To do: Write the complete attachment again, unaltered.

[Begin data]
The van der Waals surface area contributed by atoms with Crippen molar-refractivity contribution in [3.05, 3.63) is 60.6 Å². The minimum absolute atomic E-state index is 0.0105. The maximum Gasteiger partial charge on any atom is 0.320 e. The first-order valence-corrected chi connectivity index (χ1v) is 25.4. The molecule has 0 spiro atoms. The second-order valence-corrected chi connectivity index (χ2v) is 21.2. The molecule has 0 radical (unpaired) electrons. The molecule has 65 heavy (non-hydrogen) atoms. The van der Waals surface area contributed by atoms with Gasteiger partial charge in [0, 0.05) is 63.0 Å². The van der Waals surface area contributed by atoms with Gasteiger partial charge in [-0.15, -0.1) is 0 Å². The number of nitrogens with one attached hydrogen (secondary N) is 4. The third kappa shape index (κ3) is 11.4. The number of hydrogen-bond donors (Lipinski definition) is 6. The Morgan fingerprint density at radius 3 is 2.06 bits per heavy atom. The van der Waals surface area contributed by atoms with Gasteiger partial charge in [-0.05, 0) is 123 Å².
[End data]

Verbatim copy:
The van der Waals surface area contributed by atoms with Crippen molar-refractivity contribution in [3.05, 3.63) is 60.6 Å². The minimum absolute atomic E-state index is 0.0105. The maximum Gasteiger partial charge on any atom is 0.320 e. The first-order valence-corrected chi connectivity index (χ1v) is 25.4. The molecule has 0 spiro atoms. The second-order valence-corrected chi connectivity index (χ2v) is 21.2. The molecule has 0 radical (unpaired) electrons. The molecule has 65 heavy (non-hydrogen) atoms. The van der Waals surface area contributed by atoms with Gasteiger partial charge in [0, 0.05) is 63.0 Å². The van der Waals surface area contributed by atoms with Gasteiger partial charge in [-0.15, -0.1) is 0 Å². The number of nitrogens with one attached hydrogen (secondary N) is 4. The third kappa shape index (κ3) is 11.4. The number of hydrogen-bond donors (Lipinski definition) is 6. The Morgan fingerprint density at radius 3 is 2.06 bits per heavy atom. The van der Waals surface area contributed by atoms with Gasteiger partial charge in [-0.05, 0) is 123 Å².